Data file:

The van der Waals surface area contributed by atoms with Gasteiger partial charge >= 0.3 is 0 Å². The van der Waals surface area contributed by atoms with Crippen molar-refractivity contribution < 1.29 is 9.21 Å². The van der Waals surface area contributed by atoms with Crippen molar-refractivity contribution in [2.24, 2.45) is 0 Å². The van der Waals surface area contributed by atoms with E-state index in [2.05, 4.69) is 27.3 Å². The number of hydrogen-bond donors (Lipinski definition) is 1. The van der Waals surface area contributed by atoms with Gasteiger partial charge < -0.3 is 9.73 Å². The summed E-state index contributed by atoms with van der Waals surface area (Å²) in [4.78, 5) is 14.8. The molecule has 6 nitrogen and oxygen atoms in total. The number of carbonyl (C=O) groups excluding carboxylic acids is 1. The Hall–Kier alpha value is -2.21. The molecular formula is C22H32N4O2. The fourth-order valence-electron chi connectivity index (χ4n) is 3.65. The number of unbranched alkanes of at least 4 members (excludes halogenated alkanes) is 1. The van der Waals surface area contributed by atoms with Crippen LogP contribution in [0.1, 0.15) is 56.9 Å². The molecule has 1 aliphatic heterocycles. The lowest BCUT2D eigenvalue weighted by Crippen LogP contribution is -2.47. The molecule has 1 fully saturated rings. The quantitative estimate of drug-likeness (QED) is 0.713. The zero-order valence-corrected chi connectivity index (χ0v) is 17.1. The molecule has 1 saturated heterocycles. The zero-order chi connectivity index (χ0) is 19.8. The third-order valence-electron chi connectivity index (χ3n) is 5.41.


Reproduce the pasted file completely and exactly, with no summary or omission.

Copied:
The van der Waals surface area contributed by atoms with Gasteiger partial charge >= 0.3 is 0 Å². The van der Waals surface area contributed by atoms with Crippen molar-refractivity contribution < 1.29 is 9.21 Å². The van der Waals surface area contributed by atoms with Crippen molar-refractivity contribution in [2.24, 2.45) is 0 Å². The van der Waals surface area contributed by atoms with E-state index in [2.05, 4.69) is 27.3 Å². The number of hydrogen-bond donors (Lipinski definition) is 1. The van der Waals surface area contributed by atoms with Gasteiger partial charge < -0.3 is 9.73 Å². The summed E-state index contributed by atoms with van der Waals surface area (Å²) in [4.78, 5) is 14.8. The molecule has 6 nitrogen and oxygen atoms in total. The number of carbonyl (C=O) groups excluding carboxylic acids is 1. The Hall–Kier alpha value is -2.21. The molecular formula is C22H32N4O2. The fourth-order valence-electron chi connectivity index (χ4n) is 3.65. The number of unbranched alkanes of at least 4 members (excludes halogenated alkanes) is 1. The van der Waals surface area contributed by atoms with Crippen LogP contribution in [0.1, 0.15) is 56.9 Å². The molecule has 1 aliphatic heterocycles. The lowest BCUT2D eigenvalue weighted by Crippen LogP contribution is -2.47. The molecule has 1 fully saturated rings. The quantitative estimate of drug-likeness (QED) is 0.713. The zero-order valence-corrected chi connectivity index (χ0v) is 17.1. The molecule has 1 saturated heterocycles. The zero-order chi connectivity index (χ0) is 19.8. The third-order valence-electron chi connectivity index (χ3n) is 5.41.